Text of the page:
The Florida study found a disproportianate incidence of sand colic in females: 30 out of the 48 in the study. Additionally, while there were admissions for sand colic throughout the year, the greatest number clustered in the second half of the year, with 66.6% admitted from July to December. That, the researchers found, coincided with the rainiest part of the year for the regions where the horses lived. While sand colic can often be associated with more arid regions, this study showed it can occur in areas with high annual rainfall.


Another type of impaction that often requires surgical intervention, even though more natural, are those that result when enteroliths form in the colon. Enteroliths, as the name suggsets, are stones that form inside the horse's colon. They begin to develop when a small mass forms in the colon. As additional sand or other materials pass through the colon, it can be "caught" by the original mass, causing it to grow. An enterolith recently removed from a horse at Rood and Riddle Equine Hospital in Lexington, Ky., attained the size of a softball by the time it was removed surgically by Steve Hance, DVM.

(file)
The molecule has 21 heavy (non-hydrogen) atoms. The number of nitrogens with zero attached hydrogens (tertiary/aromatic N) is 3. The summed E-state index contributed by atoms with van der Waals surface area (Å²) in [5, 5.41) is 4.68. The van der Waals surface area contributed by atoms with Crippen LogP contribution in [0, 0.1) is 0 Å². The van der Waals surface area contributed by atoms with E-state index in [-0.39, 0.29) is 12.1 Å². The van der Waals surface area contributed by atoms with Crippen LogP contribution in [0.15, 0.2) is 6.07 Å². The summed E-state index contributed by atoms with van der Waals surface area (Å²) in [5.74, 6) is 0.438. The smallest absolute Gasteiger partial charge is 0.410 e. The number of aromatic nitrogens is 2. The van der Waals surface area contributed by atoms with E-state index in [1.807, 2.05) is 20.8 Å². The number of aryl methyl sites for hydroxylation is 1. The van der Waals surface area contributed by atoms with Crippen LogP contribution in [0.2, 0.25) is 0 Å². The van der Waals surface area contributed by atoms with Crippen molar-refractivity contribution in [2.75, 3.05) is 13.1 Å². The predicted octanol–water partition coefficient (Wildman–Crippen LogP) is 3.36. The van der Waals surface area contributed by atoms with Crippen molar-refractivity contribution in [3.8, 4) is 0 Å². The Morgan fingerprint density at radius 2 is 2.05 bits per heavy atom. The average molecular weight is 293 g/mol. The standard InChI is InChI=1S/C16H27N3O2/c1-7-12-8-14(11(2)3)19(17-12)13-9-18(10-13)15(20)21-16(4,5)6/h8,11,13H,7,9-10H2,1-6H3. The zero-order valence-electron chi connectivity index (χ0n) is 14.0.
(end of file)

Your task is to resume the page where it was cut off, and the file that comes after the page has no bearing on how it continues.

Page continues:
"These turn up more commonly in California and the Southwest," Hance said. Ordinarily one will turn up in Lexington only once in a year and a half, he added. But recently, two horses with enteroliths were admitted to Rood and Riddle for surgical removal of the blockage, including the one with the large stone.

Studies of impactions in general point to several factors that might give rise to an impaction colic. Most studies show a predominance of females among the horses afflicted with impaction colics. However, no clear-cut reason for the greater frequency in fillies and mares has been discovered. Other factors that are sometimes associated with impaction colics are freezing temperatures, poor dentition, poor feed, or changes in feeding routine, and, as mentioned above, with the rubberized fencing or ingesting non-digestible objects. Also common is a change in routine shortly before the onset of the colic and the discovery of the impaction. A study completed in 1991 at the Marion duPont Scott Equine Medical Center in Virginia found changes in routine in 53.7% of the horses treated for impaction colics. "Management changes included exercise restriction by enforced stall confinement because of a musculoskeletal injury (tendinitis, fracture, or laceration) or after arthroscopic surgery," wrote Robin Dabareiner, DVM, MS, and Nathaniel A White, DVM, MS.

Dabareiner and White went on to speculate about the relationship between confinement and impactions.

"Several possibilities existed for this apparent association between stall confinement and large colon impaction. An inadequate water supply may have resulted in a reduction in water intake and subsequent impaction, or changes in feeding practices may have upset normal intestinal motility patterns. Adequate exercise also may be important in maintaining normal large intestine function in horses," they wrote.

About the Author

Jacalyn Carfagno